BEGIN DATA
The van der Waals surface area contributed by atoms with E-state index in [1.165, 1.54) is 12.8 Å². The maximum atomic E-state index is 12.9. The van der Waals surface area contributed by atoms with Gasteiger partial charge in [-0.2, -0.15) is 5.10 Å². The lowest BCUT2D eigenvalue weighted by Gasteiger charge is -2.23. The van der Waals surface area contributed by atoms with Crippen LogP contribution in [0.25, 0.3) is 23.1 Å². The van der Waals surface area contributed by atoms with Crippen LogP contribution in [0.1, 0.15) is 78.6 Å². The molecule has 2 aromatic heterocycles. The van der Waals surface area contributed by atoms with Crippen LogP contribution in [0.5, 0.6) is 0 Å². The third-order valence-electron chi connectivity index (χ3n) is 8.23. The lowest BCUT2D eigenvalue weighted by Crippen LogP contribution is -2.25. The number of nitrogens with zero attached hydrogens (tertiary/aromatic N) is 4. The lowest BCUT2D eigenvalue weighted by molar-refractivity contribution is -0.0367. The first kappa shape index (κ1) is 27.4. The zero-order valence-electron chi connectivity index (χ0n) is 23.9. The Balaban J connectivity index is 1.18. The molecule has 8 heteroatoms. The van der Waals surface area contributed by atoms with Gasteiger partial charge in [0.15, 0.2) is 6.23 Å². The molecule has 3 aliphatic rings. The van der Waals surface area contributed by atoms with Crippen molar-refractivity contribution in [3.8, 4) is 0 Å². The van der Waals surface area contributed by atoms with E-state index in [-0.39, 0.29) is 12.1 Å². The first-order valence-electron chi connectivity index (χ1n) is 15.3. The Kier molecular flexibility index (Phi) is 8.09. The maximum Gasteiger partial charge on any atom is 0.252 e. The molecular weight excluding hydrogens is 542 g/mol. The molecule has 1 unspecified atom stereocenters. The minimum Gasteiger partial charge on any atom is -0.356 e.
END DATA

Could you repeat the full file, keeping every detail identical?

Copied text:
The van der Waals surface area contributed by atoms with E-state index in [1.165, 1.54) is 12.8 Å². The maximum atomic E-state index is 12.9. The van der Waals surface area contributed by atoms with Gasteiger partial charge in [-0.2, -0.15) is 5.10 Å². The lowest BCUT2D eigenvalue weighted by Gasteiger charge is -2.23. The van der Waals surface area contributed by atoms with Crippen LogP contribution in [0.25, 0.3) is 23.1 Å². The van der Waals surface area contributed by atoms with Crippen LogP contribution in [0.1, 0.15) is 78.6 Å². The molecule has 2 aromatic heterocycles. The van der Waals surface area contributed by atoms with Crippen LogP contribution in [0.5, 0.6) is 0 Å². The third-order valence-electron chi connectivity index (χ3n) is 8.23. The lowest BCUT2D eigenvalue weighted by Crippen LogP contribution is -2.25. The number of nitrogens with zero attached hydrogens (tertiary/aromatic N) is 4. The lowest BCUT2D eigenvalue weighted by molar-refractivity contribution is -0.0367. The first kappa shape index (κ1) is 27.4. The zero-order valence-electron chi connectivity index (χ0n) is 23.9. The Balaban J connectivity index is 1.18. The molecule has 8 heteroatoms. The van der Waals surface area contributed by atoms with Gasteiger partial charge in [0.15, 0.2) is 6.23 Å². The molecule has 3 aliphatic rings. The van der Waals surface area contributed by atoms with Crippen molar-refractivity contribution in [3.8, 4) is 0 Å². The van der Waals surface area contributed by atoms with E-state index in [-0.39, 0.29) is 12.1 Å². The first-order valence-electron chi connectivity index (χ1n) is 15.3. The Kier molecular flexibility index (Phi) is 8.09. The maximum Gasteiger partial charge on any atom is 0.252 e. The molecular weight excluding hydrogens is 542 g/mol. The molecule has 1 unspecified atom stereocenters. The minimum Gasteiger partial charge on any atom is -0.356 e.